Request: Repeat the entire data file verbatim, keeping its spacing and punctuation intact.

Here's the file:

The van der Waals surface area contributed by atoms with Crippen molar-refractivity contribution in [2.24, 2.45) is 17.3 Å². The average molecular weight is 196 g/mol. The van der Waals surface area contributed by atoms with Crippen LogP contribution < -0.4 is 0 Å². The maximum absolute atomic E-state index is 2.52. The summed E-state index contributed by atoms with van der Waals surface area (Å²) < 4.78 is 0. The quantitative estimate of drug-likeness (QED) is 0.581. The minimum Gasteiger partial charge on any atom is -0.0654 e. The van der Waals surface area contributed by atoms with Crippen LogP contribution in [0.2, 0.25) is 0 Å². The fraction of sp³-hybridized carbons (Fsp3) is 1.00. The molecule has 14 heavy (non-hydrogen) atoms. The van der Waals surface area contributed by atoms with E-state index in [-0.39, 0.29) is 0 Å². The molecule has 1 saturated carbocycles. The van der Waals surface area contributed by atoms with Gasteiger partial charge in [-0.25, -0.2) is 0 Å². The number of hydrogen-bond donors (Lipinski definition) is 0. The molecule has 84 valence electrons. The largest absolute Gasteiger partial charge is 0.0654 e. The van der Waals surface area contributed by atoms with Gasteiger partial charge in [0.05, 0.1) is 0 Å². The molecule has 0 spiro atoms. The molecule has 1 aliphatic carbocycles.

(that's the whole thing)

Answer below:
The van der Waals surface area contributed by atoms with Crippen molar-refractivity contribution in [2.24, 2.45) is 17.3 Å². The average molecular weight is 196 g/mol. The van der Waals surface area contributed by atoms with Crippen LogP contribution < -0.4 is 0 Å². The maximum absolute atomic E-state index is 2.52. The summed E-state index contributed by atoms with van der Waals surface area (Å²) < 4.78 is 0. The quantitative estimate of drug-likeness (QED) is 0.581. The minimum Gasteiger partial charge on any atom is -0.0654 e. The van der Waals surface area contributed by atoms with Crippen LogP contribution in [0.2, 0.25) is 0 Å². The fraction of sp³-hybridized carbons (Fsp3) is 1.00. The molecule has 14 heavy (non-hydrogen) atoms. The van der Waals surface area contributed by atoms with E-state index in [-0.39, 0.29) is 0 Å². The molecule has 1 saturated carbocycles. The van der Waals surface area contributed by atoms with Gasteiger partial charge in [-0.25, -0.2) is 0 Å². The number of hydrogen-bond donors (Lipinski definition) is 0. The molecule has 84 valence electrons. The largest absolute Gasteiger partial charge is 0.0654 e. The van der Waals surface area contributed by atoms with Gasteiger partial charge in [0.05, 0.1) is 0 Å². The molecule has 0 spiro atoms. The molecule has 1 aliphatic carbocycles.